In the present study, maximum of the participants 38.3% had a degree of diploma in pharmacy in contrast to a study conducted in Hyderabad participants with an ordinary degree were maximum, i.e., (43.3%).
Knowledge regarding dispensing drugs without prescription
In the present study, 82.5% pharmacists thought dispensing medicines without prescription is illegal in India. Similarly, 76.3% of pharmacist were aware about the law against dispensing medicines without prescription in India. This level of awareness can explain the dispensing practice in Bengaluru being on an average, i.e., (45%). In contrast to this, a similar study conducted in Saudi-Arabia showed 70.5% participants were not aware about the law in their country.
Majority of the pharmacists, i.e., 71.3% agreed that inappropriate dispensing promoted drug resistance. Similarly, a study conducted in Saudi Arabia also showed that a vast majority, i.e., 85.2% were aware that the practice contributed in developing resistance. In contrast to the above studies, a qualitative study conducted in Syria showed that most of the pharmacists did not agree that the practice posed any problem.,
In the present study, 50% of participants could name the Schedule correctly as Schedule H. A similar study was conducted in Bangalore which showed that 50.5% participants were aware about the Schedule H.
In the present study, maximum of the participants, i.e., 34.6% keep their knowledge updated through Internet and social media while in a similar cross-sectional study conducted in North-west Ethiopia, the pharmacists were found to update their knowledge frequently by leaflets. In contrast, in a study conducted in Nepal, 28% of pharmacists had not studied and sources to keep their knowledge updated.,
Practice of dispensing drugs without prescription
In the present study, the practice of dispensing non-OTC drugs without prescription was found to be 32.5% in an average. Similar studies conducted in Bangalore, India showed the practice of dispensing Schedule H drugs to be ranging from 45% to 55%.,
Among the disease condition in which medicines is dispensed most commonly, cold and flu (37.5%) was found in the present study. The disease condition was found to be same in a study conducted in Saudi Arabia 68.4% were dispensed for Cold and flu in the study.
In contrast to this, a study for Pakistan showed the antibiotic dispensing was the highest for wound infection (21%) and for urinary tract infection (61%) in a study from Lebanon.,
About counseling the patient's on importance of dosage completion, 30.3% of the pharmacists in this study agreed that they counsel patients. Similar to this, 88.9% of pharmacists in Saudi Arabia and 38% of pharmacists in Nepal claimed that they counsel the patients well about the importance of dosage completion.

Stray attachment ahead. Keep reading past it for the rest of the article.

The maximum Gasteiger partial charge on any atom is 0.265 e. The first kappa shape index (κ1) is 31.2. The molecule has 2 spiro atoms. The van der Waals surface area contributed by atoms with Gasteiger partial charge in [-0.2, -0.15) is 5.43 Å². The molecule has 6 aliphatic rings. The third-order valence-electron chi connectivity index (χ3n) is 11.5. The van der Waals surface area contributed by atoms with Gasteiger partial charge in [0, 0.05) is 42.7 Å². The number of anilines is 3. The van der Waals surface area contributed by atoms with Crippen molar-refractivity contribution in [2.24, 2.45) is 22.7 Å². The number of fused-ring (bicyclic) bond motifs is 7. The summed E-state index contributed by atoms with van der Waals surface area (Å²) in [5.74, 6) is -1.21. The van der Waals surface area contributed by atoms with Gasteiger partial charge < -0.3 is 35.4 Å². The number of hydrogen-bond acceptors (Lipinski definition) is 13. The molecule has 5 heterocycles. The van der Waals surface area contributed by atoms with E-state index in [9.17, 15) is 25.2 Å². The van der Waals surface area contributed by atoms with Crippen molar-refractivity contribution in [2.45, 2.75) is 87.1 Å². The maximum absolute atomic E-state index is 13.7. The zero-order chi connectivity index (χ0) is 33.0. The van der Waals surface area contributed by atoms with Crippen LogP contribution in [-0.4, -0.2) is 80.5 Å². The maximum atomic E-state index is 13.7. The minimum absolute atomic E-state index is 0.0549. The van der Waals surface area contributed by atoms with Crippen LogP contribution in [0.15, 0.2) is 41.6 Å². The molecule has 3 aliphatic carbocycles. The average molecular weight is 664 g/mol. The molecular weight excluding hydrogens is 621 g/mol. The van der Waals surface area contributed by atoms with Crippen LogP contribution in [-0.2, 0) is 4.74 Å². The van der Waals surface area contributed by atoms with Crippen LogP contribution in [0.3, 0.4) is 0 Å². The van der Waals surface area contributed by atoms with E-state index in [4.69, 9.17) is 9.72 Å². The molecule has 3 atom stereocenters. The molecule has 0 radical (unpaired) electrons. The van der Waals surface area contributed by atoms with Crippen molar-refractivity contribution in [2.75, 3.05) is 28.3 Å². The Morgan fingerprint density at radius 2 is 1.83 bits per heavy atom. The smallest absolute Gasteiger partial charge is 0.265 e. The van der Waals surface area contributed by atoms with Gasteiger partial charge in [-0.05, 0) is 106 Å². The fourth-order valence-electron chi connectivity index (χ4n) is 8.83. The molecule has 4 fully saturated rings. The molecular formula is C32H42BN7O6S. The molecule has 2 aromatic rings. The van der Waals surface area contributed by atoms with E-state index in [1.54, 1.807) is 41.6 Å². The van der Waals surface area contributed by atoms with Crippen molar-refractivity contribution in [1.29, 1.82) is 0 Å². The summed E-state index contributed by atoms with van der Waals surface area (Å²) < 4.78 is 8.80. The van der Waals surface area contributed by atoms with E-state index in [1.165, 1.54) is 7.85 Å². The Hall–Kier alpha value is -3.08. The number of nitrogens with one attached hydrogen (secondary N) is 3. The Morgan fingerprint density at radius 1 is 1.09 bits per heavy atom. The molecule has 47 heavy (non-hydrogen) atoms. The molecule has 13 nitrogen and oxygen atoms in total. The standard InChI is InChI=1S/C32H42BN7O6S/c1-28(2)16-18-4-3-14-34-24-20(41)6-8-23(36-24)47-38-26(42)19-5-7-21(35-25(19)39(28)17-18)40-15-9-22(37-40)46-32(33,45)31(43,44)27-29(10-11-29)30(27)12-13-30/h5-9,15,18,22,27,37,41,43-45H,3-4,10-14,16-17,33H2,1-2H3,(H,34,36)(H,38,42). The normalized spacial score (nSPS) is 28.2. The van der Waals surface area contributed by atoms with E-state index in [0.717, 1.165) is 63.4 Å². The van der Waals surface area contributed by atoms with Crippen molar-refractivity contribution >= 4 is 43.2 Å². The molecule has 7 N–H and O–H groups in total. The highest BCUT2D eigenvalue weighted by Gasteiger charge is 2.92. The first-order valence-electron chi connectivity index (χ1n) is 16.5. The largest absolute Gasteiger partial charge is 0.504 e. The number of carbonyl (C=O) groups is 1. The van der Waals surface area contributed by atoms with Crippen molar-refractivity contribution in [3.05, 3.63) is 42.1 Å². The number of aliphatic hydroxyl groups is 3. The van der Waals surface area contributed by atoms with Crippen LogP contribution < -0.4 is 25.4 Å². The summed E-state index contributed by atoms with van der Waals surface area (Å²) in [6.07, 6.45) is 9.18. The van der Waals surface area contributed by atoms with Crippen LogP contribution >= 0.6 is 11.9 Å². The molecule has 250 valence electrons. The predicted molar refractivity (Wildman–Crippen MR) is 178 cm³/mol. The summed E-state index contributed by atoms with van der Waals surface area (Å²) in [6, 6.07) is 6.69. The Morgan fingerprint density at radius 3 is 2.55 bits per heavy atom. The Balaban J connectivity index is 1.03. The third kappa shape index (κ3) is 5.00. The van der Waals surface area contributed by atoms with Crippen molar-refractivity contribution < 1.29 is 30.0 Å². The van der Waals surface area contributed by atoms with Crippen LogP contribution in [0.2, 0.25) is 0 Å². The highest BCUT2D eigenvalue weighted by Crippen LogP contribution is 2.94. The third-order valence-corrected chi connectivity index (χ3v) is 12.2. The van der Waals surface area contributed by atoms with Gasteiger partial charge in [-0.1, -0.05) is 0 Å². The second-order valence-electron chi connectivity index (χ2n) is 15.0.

Furthermore, a study conducted in Lebanon also found out the counseling on dosage instructions to be 96%.,,
In the present study, majority, i.e., 47.5% of pharmacists did not dispense or insist to dispense full course of medicines to patients which was similar to a study conducted in Nepal, where dispensing a reduced quantity of medicines was observed, i.e., 73%.
The most common reasons for dispensing medicines without prescription in the present study were fear of losing customer (17.1%), regular customer (15.8%), and patient's in affordability (15.1%). Similar reasons were found to be stated by pharmacists in Vietnam, Syria, and New Zealand. Another common reason stated studies from Lebanon and Saudi Arabia was patient's unwillingness to visit doctors.,,,
Association between variables
In the present study, the frequency of dispensing medicines without prescription was found to be significantly associated with age of staffs dispensing (P = 0.04) and with their education status (P = 0.046). Similar association was found in a study in Nepal which showed a significant association between dispensing practice and age of dispensing staffs (P < 0.043). The study also showed association among dispensing practice and work experience (P < 0.001) but no such association was seen in the present study.
A significant association was found in this study regarding to knowledge score and job status of pharmacists (P = 0.021). Similar results were found in a study from Pakistan which showed that knowledge of legal aspects of antibiotic dispensing was found to be significant higher among pharmacists than among assistants (P = 0.003).
The legal and regulatory framework for the pharmacists includes licensed pharmacist requirements in the pharmacy including ownership requirements and government should provide supervision of the pharmacy on illegal dispensing of the drugs. Continuing education on community pharmacists is required to update their knowledge on the recent updates on the legal and regulatory aspects. Continuing education helps the pharmacists to improve the practice of dispensing of the drugs which will prevent medication errors including fatal adverse drug reactions.
There are three key limitations to this study. First, the sample size of the study was taken less due to COVID-19 pandemic and restrictions on movements. Second, the results cannot be generalized to everyone as the sample size is less and the study was conducted only in Belagavi City. Finally, as the study was conducted on dispensing practice without prescription, which is illegal, the pharmacists were found to be hesitant to provide proper information in many cases.
| Conclusion|| |
The study showed that the pharmacists had an average level of knowledge (66.3%) regarding the legal aspects and dispensing practice of medicines. The practice of dispensing medicines without prescription was found in an average frequency (32%). Although pharmacists had updated knowledge about laws and acts in India about the dispensing, the practice of dispensing without prescription was found to be present commonly. For this, timely inspection of pharmacies by the concerned authorities and timely knowledge update of pharmacies regarding legal aspects and drug resistance can be done.
The authors are thankful to all the pharmacists who participated in this study.
Financial support and sponsorship
Conflicts of interest
There are no conflicts of interest.
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[Table 1], [Table 2], [Table 3], [Table 4], [Table 5], [Table 6]